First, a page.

Health and Healthcare Systems

COVID-19 hit commodities hard - these 8 charts show what we can expect

Cows graze in an oil production field in Midland, Texas U.S. February 13, 2019. Picture taken February 13, 2019.REUTERS/Nick Oxford - RC1D05F7E6C0

Neither agriculture or oil were immune from being impacted by the pandemic. Image: REUTERS/Nick Oxford

Peter Nagle
Economist, Development Economics Prospects Group
John Baffes
Senior Economist, Development Prospects Group
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Mining and Metals

  • The COVID-19 pandemic has had a dramatic impact on commodity prices.
  • It was responsible for record highs for gold, and record lows for oil.
  • Despite this, almost all commodity prices recovered in the third quarter.
  • Metal and agricultural prices are projected to see modest gains in 2021.

Almost all commodity prices recovered in the third quarter following steep declines earlier in the year due to the COVID-19 pandemic. Crude oil prices have doubled since their April low, supported by sharp oil supply cuts, but prices remain one-third lower than pre-pandemic. Metal prices recovered rapidly in response to a faster-than-expected pick up of China’s industrial activity. Some food prices have also risen. Looking ahead, oil prices are expected to increase gradually from current levels and average $44 per barrel in 2021, up from an estimated $41 per barrel this year , as a slow recovery in demand is matched by an easing in supply restraint. Metal and agricultural prices are projected to see modest gains in 2021. The main risk to price forecasts is the duration of the pandemic, including the risk of an intensifying second wave in the Northern Hemisphere.

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1. The commodity price recovery from the pandemic has been uneven


The pandemic has had the largest impact on energy prices. After plunging in March and April, energy prices have seen a partial recovery, driven by crude oil prices. However, the recovery has stalled recently amid concerns about renewed COVID-19 infections and their impact on oil consumption. Oil prices are expected to remain close to current levels into next year, staying well below pre-pandemic benchmarks. In contrast, metal and agricultural commodities have recouped their losses from the COVID-19 pandemic and are expected to make modest gains in 2021.

2. Oil production has been cut sharply in response to the fall in consumption


The collapse in oil consumption in March and April triggered a sharp fall in oil prices. In response, many oil producers cut production, most notably the Organization of the Petroleum Exporting Countries and its allies who collectively agreed to production cuts of 9.7 million barrels per day—almost 10% of global output. The combination of production cuts and a pickup in consumption helped oil prices partially recover in the third quarter of 2020.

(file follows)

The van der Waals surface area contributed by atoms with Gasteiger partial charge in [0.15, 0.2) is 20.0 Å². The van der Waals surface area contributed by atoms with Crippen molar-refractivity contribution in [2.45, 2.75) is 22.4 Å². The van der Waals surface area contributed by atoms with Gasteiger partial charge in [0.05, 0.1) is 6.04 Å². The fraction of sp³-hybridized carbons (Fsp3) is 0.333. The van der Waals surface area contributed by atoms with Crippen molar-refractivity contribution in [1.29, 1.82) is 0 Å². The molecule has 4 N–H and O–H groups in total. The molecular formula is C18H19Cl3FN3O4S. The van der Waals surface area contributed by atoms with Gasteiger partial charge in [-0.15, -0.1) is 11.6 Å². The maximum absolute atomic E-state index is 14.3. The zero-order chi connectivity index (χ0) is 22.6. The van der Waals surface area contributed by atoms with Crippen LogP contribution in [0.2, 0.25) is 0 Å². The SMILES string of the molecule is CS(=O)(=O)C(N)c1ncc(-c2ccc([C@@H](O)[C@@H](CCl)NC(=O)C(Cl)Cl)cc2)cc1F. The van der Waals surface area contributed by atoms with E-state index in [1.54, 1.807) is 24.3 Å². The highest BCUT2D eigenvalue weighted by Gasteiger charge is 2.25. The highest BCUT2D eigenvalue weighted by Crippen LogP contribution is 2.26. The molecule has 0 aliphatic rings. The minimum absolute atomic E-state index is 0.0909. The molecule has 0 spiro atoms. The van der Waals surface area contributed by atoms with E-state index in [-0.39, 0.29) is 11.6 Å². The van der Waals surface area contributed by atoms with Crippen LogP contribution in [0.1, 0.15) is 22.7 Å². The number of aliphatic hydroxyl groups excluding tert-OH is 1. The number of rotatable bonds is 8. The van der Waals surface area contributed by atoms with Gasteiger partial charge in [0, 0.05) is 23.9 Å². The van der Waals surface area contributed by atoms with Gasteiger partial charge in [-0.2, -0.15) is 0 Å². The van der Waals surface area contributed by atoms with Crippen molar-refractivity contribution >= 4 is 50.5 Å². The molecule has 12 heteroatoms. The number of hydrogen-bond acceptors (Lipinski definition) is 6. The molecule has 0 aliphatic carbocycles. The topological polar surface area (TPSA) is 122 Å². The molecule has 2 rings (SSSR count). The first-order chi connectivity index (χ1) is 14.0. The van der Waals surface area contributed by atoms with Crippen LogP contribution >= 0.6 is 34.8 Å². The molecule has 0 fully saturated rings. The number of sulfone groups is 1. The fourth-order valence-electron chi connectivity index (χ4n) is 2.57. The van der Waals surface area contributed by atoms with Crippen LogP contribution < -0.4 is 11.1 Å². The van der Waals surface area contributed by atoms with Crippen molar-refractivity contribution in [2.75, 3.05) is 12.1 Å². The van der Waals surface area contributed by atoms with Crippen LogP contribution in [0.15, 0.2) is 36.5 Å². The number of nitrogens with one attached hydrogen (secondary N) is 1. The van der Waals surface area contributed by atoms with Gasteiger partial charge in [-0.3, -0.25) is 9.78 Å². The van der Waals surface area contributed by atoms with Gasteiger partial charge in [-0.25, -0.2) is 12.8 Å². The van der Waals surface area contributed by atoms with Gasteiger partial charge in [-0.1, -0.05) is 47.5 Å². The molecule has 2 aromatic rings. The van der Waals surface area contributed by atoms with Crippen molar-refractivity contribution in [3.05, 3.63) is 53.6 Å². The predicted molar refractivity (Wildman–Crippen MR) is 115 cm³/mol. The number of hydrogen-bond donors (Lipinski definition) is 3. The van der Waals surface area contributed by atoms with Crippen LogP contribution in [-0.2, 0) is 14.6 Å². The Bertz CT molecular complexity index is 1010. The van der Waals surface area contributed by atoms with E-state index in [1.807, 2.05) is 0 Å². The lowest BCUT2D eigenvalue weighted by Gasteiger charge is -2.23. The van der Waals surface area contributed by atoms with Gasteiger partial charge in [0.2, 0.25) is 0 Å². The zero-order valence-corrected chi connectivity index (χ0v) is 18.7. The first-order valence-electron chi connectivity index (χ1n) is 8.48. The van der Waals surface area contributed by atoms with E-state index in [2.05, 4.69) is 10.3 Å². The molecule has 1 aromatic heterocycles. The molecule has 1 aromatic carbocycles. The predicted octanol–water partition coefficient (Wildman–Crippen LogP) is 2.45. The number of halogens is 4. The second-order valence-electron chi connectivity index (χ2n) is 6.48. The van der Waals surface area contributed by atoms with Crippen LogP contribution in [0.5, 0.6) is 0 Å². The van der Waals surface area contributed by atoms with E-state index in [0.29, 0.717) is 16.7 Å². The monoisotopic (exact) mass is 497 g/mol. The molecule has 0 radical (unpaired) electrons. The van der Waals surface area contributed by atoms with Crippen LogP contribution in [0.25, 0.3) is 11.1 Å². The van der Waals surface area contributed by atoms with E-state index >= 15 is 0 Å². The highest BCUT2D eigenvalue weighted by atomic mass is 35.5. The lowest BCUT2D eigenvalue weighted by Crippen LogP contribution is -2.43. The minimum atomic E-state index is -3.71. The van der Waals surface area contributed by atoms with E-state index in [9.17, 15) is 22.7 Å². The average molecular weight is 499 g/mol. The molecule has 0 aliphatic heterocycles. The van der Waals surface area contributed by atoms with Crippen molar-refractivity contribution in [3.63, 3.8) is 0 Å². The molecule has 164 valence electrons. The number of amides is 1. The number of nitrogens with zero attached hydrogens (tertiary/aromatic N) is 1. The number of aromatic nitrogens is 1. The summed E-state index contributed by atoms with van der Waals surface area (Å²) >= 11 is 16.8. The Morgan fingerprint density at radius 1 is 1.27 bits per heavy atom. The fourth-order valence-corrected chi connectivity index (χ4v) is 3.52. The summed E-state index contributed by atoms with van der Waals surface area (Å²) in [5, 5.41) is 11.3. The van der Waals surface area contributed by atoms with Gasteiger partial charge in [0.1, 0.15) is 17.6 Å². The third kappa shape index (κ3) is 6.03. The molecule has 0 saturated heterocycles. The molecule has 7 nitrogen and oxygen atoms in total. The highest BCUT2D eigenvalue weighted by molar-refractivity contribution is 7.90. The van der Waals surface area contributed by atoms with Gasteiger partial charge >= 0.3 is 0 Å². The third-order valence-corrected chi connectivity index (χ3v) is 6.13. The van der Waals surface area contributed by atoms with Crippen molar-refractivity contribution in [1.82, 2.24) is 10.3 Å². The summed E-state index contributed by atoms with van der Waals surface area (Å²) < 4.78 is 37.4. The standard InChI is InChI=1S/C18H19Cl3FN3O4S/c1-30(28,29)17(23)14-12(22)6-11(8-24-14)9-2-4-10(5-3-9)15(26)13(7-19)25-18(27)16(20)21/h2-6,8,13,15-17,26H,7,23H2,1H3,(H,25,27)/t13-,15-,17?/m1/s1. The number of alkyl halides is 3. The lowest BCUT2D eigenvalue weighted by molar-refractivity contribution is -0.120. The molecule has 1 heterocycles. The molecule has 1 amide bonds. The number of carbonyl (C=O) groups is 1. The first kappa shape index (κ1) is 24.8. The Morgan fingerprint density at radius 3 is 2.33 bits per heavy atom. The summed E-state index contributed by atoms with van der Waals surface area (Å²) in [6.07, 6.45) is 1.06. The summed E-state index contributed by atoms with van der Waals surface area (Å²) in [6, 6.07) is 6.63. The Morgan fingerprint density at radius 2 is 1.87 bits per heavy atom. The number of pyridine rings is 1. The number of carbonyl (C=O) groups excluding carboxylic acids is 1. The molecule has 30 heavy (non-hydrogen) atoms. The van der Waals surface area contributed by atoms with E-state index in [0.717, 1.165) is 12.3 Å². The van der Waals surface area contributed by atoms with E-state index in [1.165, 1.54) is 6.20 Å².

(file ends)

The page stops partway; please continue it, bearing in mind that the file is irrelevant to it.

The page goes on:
3. The pandemic is expected to have a lasting impact on oil consumption


Projections for oil demand have been revised down by major forecasters as a result of COVID-19. Some industry scenarios even suggest demand may have already peaked in 2019. The pandemic is likely to have lasting impacts on oil consumption by changing consumer and employment behavior. Air travel may see a permanent reduction, as business travel is curtailed in favor of remote meetings, reducing demand for jet fuel. A shift to working from home could reduce gasoline demand, but this may be offset by increased use of private vehicles if people remain averse to using public transport.

4. Metal prices have risen above pre-pandemic levels as global industrial activity recovered, led by China

Manufacturing trends and copper prices fell sharply during the pandemic but have since rebounded. Image: World Bank

Most metal prices are above their pre-pandemic levels, with copper seeing a particularly large increase. The robust recovery of industrial activity in China has led to a surge in demand for metals—China accounts for around half of global consumption of metals.

5. Gold prices have been boosted by the pandemic and policy responses


The pandemic triggered a flight to safety among investors, lifting gold prices which is a safe-haven asset. Prices have also been boosted by the depreciation in the U.S. dollar and decline in interest rates. Mine production disruptions, most notably in Mexico, Peru, and South Africa, and reduced gold recycling due to pandemic-induced restrictions on labor movement also supported prices.

6. Food prices have remained broadly stable and increased recently


Despite announcements of policy restrictions earlier in the pandemic (and some supply chain disruptions), food prices were relatively unaffected by the pandemic at the global level. There has been some increase in prices more recently, led by lower edible oil production and a weakening of the U.S. dollar.

7. The stock-to-use ratio remains high, indicating well supplied conditions


Food price stability reflects well-supplied conditions, as evidenced by the stock-to-use ratio, a measure of supply relative to demand. The ratio remains at its recent high levels.

8. Some regions have seen significant food price inflation, however


Despite relatively modest food price inflation at the global level, some regions have seen much larger price increases. Disruptions to food supply chains as a result of COVID-19 affected both the production and distribution of food, exacerbated in some cases by currency depreciations. South Asia, Sub-Saharan Africa, and Latin America have been among the most affected regions. The pandemic is expected to cause a rise in food insecurity and malnutrition.

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Health and Healthcare SystemsEconomic GrowthEnergy Transition
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